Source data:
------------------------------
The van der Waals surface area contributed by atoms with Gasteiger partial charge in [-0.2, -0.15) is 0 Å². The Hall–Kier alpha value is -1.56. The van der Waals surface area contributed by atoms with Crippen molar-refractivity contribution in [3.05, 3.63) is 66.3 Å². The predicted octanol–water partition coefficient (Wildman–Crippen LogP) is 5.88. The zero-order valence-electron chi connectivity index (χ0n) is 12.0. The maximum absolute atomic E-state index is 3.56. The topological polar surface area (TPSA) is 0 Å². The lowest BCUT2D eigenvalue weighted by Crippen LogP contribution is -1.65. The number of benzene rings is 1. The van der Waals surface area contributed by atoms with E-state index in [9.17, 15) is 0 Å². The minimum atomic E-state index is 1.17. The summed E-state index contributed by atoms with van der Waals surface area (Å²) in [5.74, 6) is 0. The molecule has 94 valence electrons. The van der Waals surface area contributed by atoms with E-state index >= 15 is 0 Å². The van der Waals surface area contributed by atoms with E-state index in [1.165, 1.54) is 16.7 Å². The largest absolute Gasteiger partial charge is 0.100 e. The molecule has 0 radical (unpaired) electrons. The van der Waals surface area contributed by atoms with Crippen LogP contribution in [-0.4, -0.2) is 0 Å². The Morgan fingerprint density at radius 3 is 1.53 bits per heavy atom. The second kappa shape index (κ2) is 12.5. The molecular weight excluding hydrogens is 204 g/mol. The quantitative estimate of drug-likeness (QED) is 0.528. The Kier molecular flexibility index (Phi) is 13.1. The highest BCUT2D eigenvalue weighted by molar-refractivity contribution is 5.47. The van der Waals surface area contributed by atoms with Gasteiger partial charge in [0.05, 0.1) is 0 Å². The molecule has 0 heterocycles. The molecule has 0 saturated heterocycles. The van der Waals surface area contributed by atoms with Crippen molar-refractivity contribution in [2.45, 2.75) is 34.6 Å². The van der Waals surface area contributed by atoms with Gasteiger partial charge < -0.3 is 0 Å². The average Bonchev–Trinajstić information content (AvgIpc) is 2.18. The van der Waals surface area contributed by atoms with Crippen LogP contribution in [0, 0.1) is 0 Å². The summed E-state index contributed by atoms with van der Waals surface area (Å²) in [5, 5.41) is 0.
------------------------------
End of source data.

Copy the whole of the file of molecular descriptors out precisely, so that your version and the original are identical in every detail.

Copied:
The van der Waals surface area contributed by atoms with Gasteiger partial charge in [-0.2, -0.15) is 0 Å². The Hall–Kier alpha value is -1.56. The van der Waals surface area contributed by atoms with Crippen molar-refractivity contribution in [3.05, 3.63) is 66.3 Å². The predicted octanol–water partition coefficient (Wildman–Crippen LogP) is 5.88. The zero-order valence-electron chi connectivity index (χ0n) is 12.0. The maximum absolute atomic E-state index is 3.56. The topological polar surface area (TPSA) is 0 Å². The lowest BCUT2D eigenvalue weighted by Crippen LogP contribution is -1.65. The number of benzene rings is 1. The van der Waals surface area contributed by atoms with E-state index in [9.17, 15) is 0 Å². The minimum atomic E-state index is 1.17. The summed E-state index contributed by atoms with van der Waals surface area (Å²) in [5.74, 6) is 0. The molecule has 94 valence electrons. The van der Waals surface area contributed by atoms with E-state index >= 15 is 0 Å². The van der Waals surface area contributed by atoms with E-state index in [1.165, 1.54) is 16.7 Å². The largest absolute Gasteiger partial charge is 0.100 e. The molecule has 0 radical (unpaired) electrons. The van der Waals surface area contributed by atoms with Crippen LogP contribution in [-0.4, -0.2) is 0 Å². The Morgan fingerprint density at radius 3 is 1.53 bits per heavy atom. The second kappa shape index (κ2) is 12.5. The molecular weight excluding hydrogens is 204 g/mol. The quantitative estimate of drug-likeness (QED) is 0.528. The Kier molecular flexibility index (Phi) is 13.1. The highest BCUT2D eigenvalue weighted by molar-refractivity contribution is 5.47. The van der Waals surface area contributed by atoms with Gasteiger partial charge in [0.05, 0.1) is 0 Å². The molecule has 0 heterocycles. The molecule has 0 saturated heterocycles. The van der Waals surface area contributed by atoms with Crippen molar-refractivity contribution in [2.45, 2.75) is 34.6 Å². The van der Waals surface area contributed by atoms with Gasteiger partial charge < -0.3 is 0 Å². The average Bonchev–Trinajstić information content (AvgIpc) is 2.18. The van der Waals surface area contributed by atoms with Crippen LogP contribution in [0, 0.1) is 0 Å². The summed E-state index contributed by atoms with van der Waals surface area (Å²) in [5, 5.41) is 0.